A 20-minute walk, and 11 flights of stairs, later you’re standing in a precariously placed rooftop flat that is most likely illegal. One door opens straight onto the ledge, and you’re told explicitly not to open one cabinet. You don’t know why, and you don’t want to. 

You increase your budget by several thousand dollars, and call it a day. You’re tired and slightly deflated, but there is still hope. Tomorrow will be the day!

Day 2


Photo: Teddy Kwok

Another day, another eight hours at work looking at real estate websites. You’ve got several bookings scheduled for the evening, and only the teeniest amount of dread creeping in. 

Your phone is buzzing more than usual because of all the agents you’ve contacted, but you find comfort in the knowledge that you have a small army working diligently just for you. 

The evening comes, and you set off to see the first flat. The agent warns you that it’s not exactly what you wanted, but it has “promise”.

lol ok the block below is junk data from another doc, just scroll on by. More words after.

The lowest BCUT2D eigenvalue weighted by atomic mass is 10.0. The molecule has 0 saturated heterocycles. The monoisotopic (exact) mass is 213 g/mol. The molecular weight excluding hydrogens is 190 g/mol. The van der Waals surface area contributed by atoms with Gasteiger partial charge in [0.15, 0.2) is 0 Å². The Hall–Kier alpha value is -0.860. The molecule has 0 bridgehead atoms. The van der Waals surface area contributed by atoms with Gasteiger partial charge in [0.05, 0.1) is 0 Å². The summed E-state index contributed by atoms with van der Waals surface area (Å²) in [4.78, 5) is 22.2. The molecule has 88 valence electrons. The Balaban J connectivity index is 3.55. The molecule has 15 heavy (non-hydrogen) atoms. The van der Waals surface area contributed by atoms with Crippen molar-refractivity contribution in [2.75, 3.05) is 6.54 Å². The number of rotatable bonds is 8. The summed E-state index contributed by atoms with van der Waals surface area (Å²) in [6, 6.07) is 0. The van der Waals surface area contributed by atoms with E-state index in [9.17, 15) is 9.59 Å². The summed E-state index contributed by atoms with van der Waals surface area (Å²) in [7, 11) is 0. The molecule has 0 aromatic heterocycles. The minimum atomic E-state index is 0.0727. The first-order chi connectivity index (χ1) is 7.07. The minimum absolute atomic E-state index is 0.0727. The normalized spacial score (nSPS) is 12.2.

Actually, it’s nothing of what you wanted. Neither is the second one. Nor the third. By the fourth you’re thinking, Hey- maybe an eighth floor walkup isn’t so bad? and by the fifth you’re asking your friends if they’d come and visit you in Ngau Tau Kok. They assure you they won’t, and that “soon to be up-and-coming” is not a selling point.  

That night as you fall asleep, a few silent tears run down your face. You’ve long forgotten about having a lift or a decent kitchen, but you hold out hope for that actual shower. Or maybe just an actual double bed.

Day 3

Photo: Myriam Tsen Kung/Coconuts Media

Disappointed by the real estate websites, you’ve now turned to Facebook. Screw the studio, you just need a bed, a roof and some sort of access to water. You can totally handle living with three strangers.

By 10am a lot of people you’ve never met have your phone number. They all call you and sound just as douchey as you feared. “Yeah, we’re all super chill here, just as long as you recycle and only flush after a number two, man.”

Living with strangers is not an option. Guess you’re looking for a flat again.